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Summary

We present a condensed description of the joint effort of JHUCLSP/HLTCOE and MIT-LL for NIST SRE20. NIST SRE20 CTS consisted of multilingual conversational telephone speech. The set of languages included in the evaluation was not provided, encouraging the participants to develop systems robust to any language. We evaluated x-vector architectures...

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Cross-language attacks

Published in:
Network and Distributed System Security (NDSS) Symposium 2022.

Summary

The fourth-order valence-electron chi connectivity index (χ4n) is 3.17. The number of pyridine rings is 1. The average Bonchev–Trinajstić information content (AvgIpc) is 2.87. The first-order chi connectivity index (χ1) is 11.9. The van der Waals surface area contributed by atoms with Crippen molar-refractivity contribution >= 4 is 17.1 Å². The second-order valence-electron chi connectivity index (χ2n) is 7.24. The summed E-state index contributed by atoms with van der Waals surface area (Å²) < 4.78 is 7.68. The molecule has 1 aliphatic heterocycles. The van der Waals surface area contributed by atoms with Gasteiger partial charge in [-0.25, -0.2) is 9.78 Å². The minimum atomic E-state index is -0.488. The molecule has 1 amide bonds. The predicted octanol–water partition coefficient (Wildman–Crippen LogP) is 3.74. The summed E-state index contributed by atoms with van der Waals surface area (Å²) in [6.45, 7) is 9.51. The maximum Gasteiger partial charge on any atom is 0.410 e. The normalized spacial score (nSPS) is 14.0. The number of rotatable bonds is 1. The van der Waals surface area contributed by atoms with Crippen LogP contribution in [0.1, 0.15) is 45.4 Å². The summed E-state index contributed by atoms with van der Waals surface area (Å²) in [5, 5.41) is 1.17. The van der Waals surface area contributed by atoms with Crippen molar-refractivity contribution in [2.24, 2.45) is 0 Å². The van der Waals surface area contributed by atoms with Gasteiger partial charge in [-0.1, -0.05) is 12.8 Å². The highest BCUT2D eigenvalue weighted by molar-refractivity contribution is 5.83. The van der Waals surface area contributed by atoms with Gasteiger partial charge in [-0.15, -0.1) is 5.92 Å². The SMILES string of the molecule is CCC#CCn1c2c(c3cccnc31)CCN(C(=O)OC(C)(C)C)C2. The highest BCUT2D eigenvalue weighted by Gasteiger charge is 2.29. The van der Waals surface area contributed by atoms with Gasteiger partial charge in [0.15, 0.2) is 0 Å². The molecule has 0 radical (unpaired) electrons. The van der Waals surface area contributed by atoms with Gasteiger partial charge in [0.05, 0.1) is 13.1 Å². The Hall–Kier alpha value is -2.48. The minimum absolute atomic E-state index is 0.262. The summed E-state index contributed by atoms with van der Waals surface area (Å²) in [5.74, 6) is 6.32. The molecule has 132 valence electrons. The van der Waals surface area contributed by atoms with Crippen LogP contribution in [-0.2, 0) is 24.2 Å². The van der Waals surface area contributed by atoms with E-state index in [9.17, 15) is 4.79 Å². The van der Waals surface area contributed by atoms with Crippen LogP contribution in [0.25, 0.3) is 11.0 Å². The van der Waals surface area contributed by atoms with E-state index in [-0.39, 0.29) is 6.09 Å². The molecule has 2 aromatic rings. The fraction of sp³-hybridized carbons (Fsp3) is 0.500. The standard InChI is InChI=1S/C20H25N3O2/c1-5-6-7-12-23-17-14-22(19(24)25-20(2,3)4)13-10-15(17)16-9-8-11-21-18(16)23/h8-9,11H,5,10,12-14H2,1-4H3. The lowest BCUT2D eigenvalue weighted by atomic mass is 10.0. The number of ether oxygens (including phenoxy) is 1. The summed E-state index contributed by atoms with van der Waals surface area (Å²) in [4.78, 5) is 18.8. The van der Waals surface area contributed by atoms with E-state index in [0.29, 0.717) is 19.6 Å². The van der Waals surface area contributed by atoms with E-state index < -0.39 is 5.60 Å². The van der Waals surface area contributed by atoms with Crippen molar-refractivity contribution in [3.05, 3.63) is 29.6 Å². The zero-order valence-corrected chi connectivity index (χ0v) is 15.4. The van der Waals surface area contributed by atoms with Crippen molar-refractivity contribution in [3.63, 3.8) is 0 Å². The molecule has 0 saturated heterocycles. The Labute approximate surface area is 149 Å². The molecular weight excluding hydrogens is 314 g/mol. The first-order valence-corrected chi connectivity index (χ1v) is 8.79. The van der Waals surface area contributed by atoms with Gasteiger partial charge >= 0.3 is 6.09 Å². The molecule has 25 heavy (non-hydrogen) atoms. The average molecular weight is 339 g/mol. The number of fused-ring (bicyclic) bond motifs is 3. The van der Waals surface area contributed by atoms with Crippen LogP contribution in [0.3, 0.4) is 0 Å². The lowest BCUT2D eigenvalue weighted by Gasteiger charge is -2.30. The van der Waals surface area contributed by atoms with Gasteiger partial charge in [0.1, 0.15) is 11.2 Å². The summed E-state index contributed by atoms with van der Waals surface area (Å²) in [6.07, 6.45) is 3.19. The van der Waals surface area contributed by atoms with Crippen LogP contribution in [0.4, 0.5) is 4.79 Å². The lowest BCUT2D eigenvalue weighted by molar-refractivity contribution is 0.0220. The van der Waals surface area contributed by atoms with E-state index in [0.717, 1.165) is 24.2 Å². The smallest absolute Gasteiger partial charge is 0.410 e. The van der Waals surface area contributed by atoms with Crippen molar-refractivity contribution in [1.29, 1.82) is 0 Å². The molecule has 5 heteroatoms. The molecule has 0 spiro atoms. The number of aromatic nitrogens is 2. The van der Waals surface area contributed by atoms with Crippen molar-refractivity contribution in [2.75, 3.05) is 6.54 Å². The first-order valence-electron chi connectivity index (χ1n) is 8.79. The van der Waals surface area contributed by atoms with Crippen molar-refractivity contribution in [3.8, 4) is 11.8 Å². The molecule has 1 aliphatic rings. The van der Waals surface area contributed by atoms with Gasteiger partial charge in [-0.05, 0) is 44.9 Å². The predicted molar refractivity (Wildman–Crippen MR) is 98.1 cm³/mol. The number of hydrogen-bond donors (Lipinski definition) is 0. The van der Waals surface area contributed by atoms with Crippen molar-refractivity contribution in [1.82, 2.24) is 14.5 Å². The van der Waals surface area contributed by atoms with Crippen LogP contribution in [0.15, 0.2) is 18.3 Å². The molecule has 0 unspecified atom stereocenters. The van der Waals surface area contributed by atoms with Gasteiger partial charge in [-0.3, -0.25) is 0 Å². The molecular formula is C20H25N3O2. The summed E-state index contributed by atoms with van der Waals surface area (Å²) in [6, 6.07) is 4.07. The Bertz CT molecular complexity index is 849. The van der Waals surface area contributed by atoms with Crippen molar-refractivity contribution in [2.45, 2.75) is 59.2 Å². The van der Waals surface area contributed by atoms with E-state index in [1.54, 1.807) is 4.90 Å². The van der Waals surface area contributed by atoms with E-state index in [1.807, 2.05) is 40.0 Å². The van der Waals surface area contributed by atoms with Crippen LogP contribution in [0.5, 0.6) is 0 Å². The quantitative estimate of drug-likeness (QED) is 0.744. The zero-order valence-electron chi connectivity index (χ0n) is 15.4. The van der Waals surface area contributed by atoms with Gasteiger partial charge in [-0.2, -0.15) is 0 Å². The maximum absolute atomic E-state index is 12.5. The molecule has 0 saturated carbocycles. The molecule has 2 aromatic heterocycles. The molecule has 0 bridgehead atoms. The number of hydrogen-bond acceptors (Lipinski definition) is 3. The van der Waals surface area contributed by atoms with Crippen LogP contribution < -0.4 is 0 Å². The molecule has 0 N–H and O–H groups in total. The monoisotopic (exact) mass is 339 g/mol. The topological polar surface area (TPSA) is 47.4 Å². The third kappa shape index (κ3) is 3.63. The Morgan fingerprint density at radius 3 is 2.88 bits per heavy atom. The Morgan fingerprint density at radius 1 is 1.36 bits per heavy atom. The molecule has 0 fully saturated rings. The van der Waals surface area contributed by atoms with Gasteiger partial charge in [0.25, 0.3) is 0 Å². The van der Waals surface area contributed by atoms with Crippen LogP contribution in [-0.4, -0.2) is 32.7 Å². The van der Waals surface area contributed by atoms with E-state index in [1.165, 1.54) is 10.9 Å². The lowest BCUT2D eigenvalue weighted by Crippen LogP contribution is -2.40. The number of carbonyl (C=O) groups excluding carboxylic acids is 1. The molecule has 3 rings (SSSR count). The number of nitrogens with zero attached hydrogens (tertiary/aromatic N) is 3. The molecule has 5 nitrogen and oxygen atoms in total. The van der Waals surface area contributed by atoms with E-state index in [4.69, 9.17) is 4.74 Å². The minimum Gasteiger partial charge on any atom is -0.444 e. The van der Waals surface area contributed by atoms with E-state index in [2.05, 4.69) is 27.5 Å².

Memory corruption attacks against unsafe programming languages like C/C++ have been a major threat to computer systems for multiple decades. Various sanitizers and runtime exploit mitigation techniques have been shown to only provide partial protection at best. Recently developed ‘safe’ programming languages such as Rust and Go hold the promise to change this paradigm by preventing memory corruption bugs using a strong type system and proper compile-time and runtime checks. Gradual deployment of these languages has been touted as a way of improving the security of existing applications before entire applications can be developed in safe languages. This is notable in popular applications such as Firefox and Tor. In this paper, we systematically analyze the security of multi-language applications. We show that because language safety checks in safe languages and exploit mitigation techniques applied to unsafe languages (e.g., Control-Flow Integrity) break different stages of an exploit to prevent control hijacking attacks, an attacker can carefully maneuver between the languages to mount a successful attack. In essence, we illustrate that the incompatible set of assumptions made in various languages enables attacks that are not possible in each language alone. We study different variants of these attacks and analyze Firefox to illustrate the feasibility and extent of this problem. Our findings show that gradual deployment of safe programming languages, if not done with extreme care, can indeed be detrimental to security.